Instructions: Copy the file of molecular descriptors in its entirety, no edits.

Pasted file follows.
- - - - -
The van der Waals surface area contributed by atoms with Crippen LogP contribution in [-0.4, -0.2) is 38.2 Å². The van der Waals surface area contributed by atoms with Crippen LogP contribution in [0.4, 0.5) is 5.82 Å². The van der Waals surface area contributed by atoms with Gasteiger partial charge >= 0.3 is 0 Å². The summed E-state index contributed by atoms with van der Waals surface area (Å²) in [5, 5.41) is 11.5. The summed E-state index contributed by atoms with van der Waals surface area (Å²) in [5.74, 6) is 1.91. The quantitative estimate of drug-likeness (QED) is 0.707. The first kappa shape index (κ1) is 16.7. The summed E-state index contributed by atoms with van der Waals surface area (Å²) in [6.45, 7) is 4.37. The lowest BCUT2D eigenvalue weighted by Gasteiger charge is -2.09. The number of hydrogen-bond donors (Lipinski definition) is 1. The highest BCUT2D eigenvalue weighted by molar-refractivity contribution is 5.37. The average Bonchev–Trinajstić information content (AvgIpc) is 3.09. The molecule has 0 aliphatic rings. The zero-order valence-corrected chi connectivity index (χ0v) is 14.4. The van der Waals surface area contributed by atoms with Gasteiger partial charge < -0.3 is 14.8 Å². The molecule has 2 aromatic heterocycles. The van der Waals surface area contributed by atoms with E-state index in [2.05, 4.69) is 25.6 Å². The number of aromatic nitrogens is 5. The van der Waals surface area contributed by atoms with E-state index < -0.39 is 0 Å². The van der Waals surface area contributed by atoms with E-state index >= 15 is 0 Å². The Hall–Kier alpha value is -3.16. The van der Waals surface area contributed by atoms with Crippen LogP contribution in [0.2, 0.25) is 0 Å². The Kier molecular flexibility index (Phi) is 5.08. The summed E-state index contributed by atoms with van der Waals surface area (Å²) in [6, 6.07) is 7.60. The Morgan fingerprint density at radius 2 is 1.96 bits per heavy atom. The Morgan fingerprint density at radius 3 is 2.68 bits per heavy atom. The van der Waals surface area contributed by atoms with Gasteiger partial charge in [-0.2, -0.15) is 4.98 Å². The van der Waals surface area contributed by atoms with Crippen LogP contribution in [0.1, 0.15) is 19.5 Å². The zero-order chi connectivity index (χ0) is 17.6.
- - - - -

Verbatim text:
The van der Waals surface area contributed by atoms with Crippen LogP contribution in [-0.4, -0.2) is 38.2 Å². The van der Waals surface area contributed by atoms with Crippen LogP contribution in [0.4, 0.5) is 5.82 Å². The van der Waals surface area contributed by atoms with Gasteiger partial charge >= 0.3 is 0 Å². The summed E-state index contributed by atoms with van der Waals surface area (Å²) in [5, 5.41) is 11.5. The summed E-state index contributed by atoms with van der Waals surface area (Å²) in [5.74, 6) is 1.91. The quantitative estimate of drug-likeness (QED) is 0.707. The first kappa shape index (κ1) is 16.7. The summed E-state index contributed by atoms with van der Waals surface area (Å²) in [6.45, 7) is 4.37. The lowest BCUT2D eigenvalue weighted by Gasteiger charge is -2.09. The number of hydrogen-bond donors (Lipinski definition) is 1. The highest BCUT2D eigenvalue weighted by molar-refractivity contribution is 5.37. The average Bonchev–Trinajstić information content (AvgIpc) is 3.09. The molecule has 0 aliphatic rings. The zero-order valence-corrected chi connectivity index (χ0v) is 14.4. The van der Waals surface area contributed by atoms with Gasteiger partial charge < -0.3 is 14.8 Å². The molecule has 2 aromatic heterocycles. The van der Waals surface area contributed by atoms with E-state index in [2.05, 4.69) is 25.6 Å². The number of aromatic nitrogens is 5. The van der Waals surface area contributed by atoms with E-state index < -0.39 is 0 Å². The van der Waals surface area contributed by atoms with E-state index >= 15 is 0 Å². The Hall–Kier alpha value is -3.16. The van der Waals surface area contributed by atoms with Crippen LogP contribution in [0.2, 0.25) is 0 Å². The Kier molecular flexibility index (Phi) is 5.08. The summed E-state index contributed by atoms with van der Waals surface area (Å²) in [6, 6.07) is 7.60. The Morgan fingerprint density at radius 2 is 1.96 bits per heavy atom. The Morgan fingerprint density at radius 3 is 2.68 bits per heavy atom. The van der Waals surface area contributed by atoms with Gasteiger partial charge in [-0.2, -0.15) is 4.98 Å². The van der Waals surface area contributed by atoms with Crippen LogP contribution in [0.1, 0.15) is 19.5 Å². The zero-order chi connectivity index (χ0) is 17.6.